Tottenham’s form since January has been only just been above relegation standard, the consequence of allowing a squad to go stale. It’s a familiar story…
In one of those neat quirks that are ideal for a football writer looking for a nice juicy slice of narrative pie, and a conveniently framed statistic to illustrate a point, it was after the previous time Tottenham played Leicester that their league form started to drop off a cliff.
A 3-1 win at Wembley over the Foxes felt relatively routine at the time, a Son Heung-min goal garnishing the victory that technically kept them in the title race, five points behind Manchester City with a game in hand. Feels like a long time ago, doesn’t it?
Since then, Tottenham’s league form has been abysmal. In 18 games they’ve managed just 19 points: five wins, nine defeats, four draws. Over a season that works out at about 40 points, which would have been enough for 15th place last season. They haven’t won away since January. Those five victories were against Crystal Palace (twice), Brighton, Huddersfield and Aston Villa. That’s one side who got relegated, one who avoided relegation by two points and one who was newly-promoted, with the two Palace victories admittedly reasonably impressive given their form.
Still, the only two ‘top six’ sides they’ve beaten since the start of last season were Manchester United last August, when they were halfway down the Jose Mourinho hill of despair, and Chelsea in November, a terrific performance which actually inflicted Maurizio Sarri’s first defeat in England.
There’s a certain amount of cherry-picking in all of this. We haven’t mentioned thumping wins over Bournemouth and Everton. We haven’t mentioned coming within seconds and a freak Toby Alderweireld own-goal of denying Liverpool a win in March. We haven’t mentioned the minor detail of reaching the Champions League final.
But it’s clear now that the increasingly surreal road to Madrid was a coat of gold paint on a car with a rusting engine. Which isn’t to say it didn’t matter: of course it mattered, it was the Champions League final. But it masked the deeper problems within the squad.
The same mistakes are being made, familiar frailties are being exposed. Saturday was the third game in the last four they have given up a lead, and the staleness of these players is being repeatedly emphasised.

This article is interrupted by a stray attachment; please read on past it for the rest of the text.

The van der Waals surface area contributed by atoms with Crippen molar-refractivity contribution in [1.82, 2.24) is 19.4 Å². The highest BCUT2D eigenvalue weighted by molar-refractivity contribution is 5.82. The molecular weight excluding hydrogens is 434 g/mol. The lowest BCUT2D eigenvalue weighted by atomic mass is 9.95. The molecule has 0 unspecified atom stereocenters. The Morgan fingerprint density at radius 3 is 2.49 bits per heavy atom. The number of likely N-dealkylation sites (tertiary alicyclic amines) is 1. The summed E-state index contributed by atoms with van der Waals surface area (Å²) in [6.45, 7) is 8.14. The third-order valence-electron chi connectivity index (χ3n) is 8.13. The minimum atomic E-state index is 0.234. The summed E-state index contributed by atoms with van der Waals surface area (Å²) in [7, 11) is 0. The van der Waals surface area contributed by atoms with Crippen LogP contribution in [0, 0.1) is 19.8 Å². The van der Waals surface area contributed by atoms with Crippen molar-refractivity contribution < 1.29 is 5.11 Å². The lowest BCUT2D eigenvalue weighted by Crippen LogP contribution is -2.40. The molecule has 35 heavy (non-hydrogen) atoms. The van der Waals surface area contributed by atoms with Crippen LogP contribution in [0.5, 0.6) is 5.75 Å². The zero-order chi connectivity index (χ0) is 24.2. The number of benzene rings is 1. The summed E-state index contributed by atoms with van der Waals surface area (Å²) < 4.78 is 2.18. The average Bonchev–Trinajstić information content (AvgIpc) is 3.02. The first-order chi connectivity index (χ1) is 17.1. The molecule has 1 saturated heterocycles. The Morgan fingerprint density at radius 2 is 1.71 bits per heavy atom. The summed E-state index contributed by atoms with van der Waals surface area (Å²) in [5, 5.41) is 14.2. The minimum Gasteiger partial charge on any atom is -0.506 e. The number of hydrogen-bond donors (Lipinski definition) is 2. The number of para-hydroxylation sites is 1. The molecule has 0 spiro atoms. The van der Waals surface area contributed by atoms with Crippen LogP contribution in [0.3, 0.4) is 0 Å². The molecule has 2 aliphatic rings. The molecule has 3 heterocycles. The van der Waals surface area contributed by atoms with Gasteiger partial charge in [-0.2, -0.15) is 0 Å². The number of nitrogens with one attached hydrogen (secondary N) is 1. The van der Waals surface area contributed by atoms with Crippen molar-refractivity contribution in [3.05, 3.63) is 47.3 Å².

Tottenham still quite clearly have some excellent players, but they’re broadly the same excellent players as they have been for some years. They finally made a few signings this summer, but they were too late: it’s a squad that has needed a refresh for a few years now, and impact of their inactivity is only truly being felt now.
In a strange way there are parallels with Manchester United. The current crisis at Old Trafford is partly to do with having a manager who shouldn’t be in the job, but the root cause is the decay in the squad that was allowed to take hold when Sir Alex Ferguson was manager.
Back then, the Glazers were unwilling to spend the sort of money that a club like Manchester United should spend, protected from the consequences by a generational genius manager and Robin van Persie’s career year. But once Ferguson left and Van Persie declined, the rot became more obvious.
Clearly the two situations are very different in many respects, but at its core they are two clubs who have been able to excuse a failure to revitalise their squads because two brilliant managers have made those squads overperform.
In United’s case it took Ferguson’s departure for it all to start going wrong, but with Spurs the catalyst might just be that Mauricio Pochettino has been there for too long. His whole public demeanour is that of a deeply irritated man, and perhaps the biggest concern came after their Champions League draw with Olympiacos when he said his team “didn’t respect the plan”, which sounds an awful lot like a diplomatic way of saying “they didn’t listen to me.” Which is the sort of thing that can and will happen when the manager has been there for so long.
In Rafa Honigstein’s book about Jurgen Klopp, Borussia Dortmund CEO Hans-Joachim Watzke explained the conversation the club had in Klopp’s final season, in which it was decided to make a change. “We had agreed that things had run their course,” he said. “It wasn’t a case of his effect on the team having worn off or anything like that, but seven years was a very long time. We had felt it for a while. No one had dared to admit it.”
Nobody dares admit that Pochettino’s time is up either. Maybe it isn’t, and Pochettino hasn’t been at Spurs for quite that long: this is his sixth year, but his squad this season has five first-team regulars who were at the club when he arrived, six if you count Ben Davies and that isn’t including Eric Dier or Erik Lamela. Three more – Son, Dele Alli and Toby Alderweireld – came the following summer. It’s quite possible that familiarity has merely brought apathy.
In a few years, or maybe even now, we might look back on the summer of 2019 when Tottenham and Pochettino should have had a difficult conversation.
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